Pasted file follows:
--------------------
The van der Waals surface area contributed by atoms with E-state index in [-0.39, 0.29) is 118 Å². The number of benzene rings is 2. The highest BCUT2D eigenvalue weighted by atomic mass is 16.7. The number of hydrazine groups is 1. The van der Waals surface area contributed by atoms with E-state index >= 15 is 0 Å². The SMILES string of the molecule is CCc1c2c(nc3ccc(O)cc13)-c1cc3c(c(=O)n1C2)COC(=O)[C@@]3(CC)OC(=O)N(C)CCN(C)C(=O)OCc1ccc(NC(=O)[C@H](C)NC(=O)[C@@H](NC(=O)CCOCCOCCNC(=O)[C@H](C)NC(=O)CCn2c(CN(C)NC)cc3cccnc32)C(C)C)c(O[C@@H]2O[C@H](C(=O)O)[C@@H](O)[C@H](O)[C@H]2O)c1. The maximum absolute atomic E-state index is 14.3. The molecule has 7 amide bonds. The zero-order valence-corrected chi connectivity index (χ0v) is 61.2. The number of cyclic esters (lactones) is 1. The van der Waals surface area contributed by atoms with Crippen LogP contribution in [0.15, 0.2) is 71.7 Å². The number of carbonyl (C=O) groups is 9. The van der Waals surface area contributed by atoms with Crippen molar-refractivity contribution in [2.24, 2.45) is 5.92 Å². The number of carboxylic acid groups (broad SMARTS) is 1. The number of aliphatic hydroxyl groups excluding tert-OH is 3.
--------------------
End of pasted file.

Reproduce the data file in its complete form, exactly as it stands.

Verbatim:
The van der Waals surface area contributed by atoms with E-state index in [-0.39, 0.29) is 118 Å². The number of benzene rings is 2. The highest BCUT2D eigenvalue weighted by atomic mass is 16.7. The number of hydrazine groups is 1. The van der Waals surface area contributed by atoms with E-state index >= 15 is 0 Å². The SMILES string of the molecule is CCc1c2c(nc3ccc(O)cc13)-c1cc3c(c(=O)n1C2)COC(=O)[C@@]3(CC)OC(=O)N(C)CCN(C)C(=O)OCc1ccc(NC(=O)[C@H](C)NC(=O)[C@@H](NC(=O)CCOCCOCCNC(=O)[C@H](C)NC(=O)CCn2c(CN(C)NC)cc3cccnc32)C(C)C)c(O[C@@H]2O[C@H](C(=O)O)[C@@H](O)[C@H](O)[C@H]2O)c1. The maximum absolute atomic E-state index is 14.3. The molecule has 7 amide bonds. The zero-order valence-corrected chi connectivity index (χ0v) is 61.2. The number of cyclic esters (lactones) is 1. The van der Waals surface area contributed by atoms with Crippen LogP contribution in [0.15, 0.2) is 71.7 Å². The number of carbonyl (C=O) groups is 9. The van der Waals surface area contributed by atoms with Crippen molar-refractivity contribution in [2.24, 2.45) is 5.92 Å². The number of carboxylic acid groups (broad SMARTS) is 1. The number of aliphatic hydroxyl groups excluding tert-OH is 3.